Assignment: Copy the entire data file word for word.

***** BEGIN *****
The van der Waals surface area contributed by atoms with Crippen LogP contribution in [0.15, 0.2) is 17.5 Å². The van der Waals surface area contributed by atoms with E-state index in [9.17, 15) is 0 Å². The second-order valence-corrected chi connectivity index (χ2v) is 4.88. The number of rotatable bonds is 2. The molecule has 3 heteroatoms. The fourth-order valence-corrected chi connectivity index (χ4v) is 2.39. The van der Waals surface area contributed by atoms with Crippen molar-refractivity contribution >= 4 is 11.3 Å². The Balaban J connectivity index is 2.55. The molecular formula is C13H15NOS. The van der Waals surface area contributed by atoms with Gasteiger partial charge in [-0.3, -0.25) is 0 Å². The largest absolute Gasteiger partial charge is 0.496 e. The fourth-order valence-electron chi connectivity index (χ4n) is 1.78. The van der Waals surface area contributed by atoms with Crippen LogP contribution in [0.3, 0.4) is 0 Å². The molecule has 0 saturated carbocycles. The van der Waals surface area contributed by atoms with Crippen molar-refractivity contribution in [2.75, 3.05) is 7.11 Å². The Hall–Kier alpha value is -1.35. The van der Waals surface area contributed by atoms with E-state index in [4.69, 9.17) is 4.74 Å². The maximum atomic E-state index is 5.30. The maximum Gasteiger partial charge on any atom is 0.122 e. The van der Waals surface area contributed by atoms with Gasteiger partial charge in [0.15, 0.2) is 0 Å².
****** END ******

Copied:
The van der Waals surface area contributed by atoms with Crippen LogP contribution in [0.15, 0.2) is 17.5 Å². The van der Waals surface area contributed by atoms with E-state index in [9.17, 15) is 0 Å². The second-order valence-corrected chi connectivity index (χ2v) is 4.88. The number of rotatable bonds is 2. The molecule has 3 heteroatoms. The fourth-order valence-corrected chi connectivity index (χ4v) is 2.39. The van der Waals surface area contributed by atoms with Crippen molar-refractivity contribution >= 4 is 11.3 Å². The Balaban J connectivity index is 2.55. The molecular formula is C13H15NOS. The van der Waals surface area contributed by atoms with Gasteiger partial charge in [-0.3, -0.25) is 0 Å². The largest absolute Gasteiger partial charge is 0.496 e. The fourth-order valence-electron chi connectivity index (χ4n) is 1.78. The van der Waals surface area contributed by atoms with Crippen LogP contribution in [0.3, 0.4) is 0 Å². The molecule has 0 saturated carbocycles. The van der Waals surface area contributed by atoms with Crippen molar-refractivity contribution in [2.75, 3.05) is 7.11 Å². The Hall–Kier alpha value is -1.35. The van der Waals surface area contributed by atoms with E-state index in [4.69, 9.17) is 4.74 Å². The maximum atomic E-state index is 5.30. The maximum Gasteiger partial charge on any atom is 0.122 e. The van der Waals surface area contributed by atoms with Gasteiger partial charge in [0.15, 0.2) is 0 Å².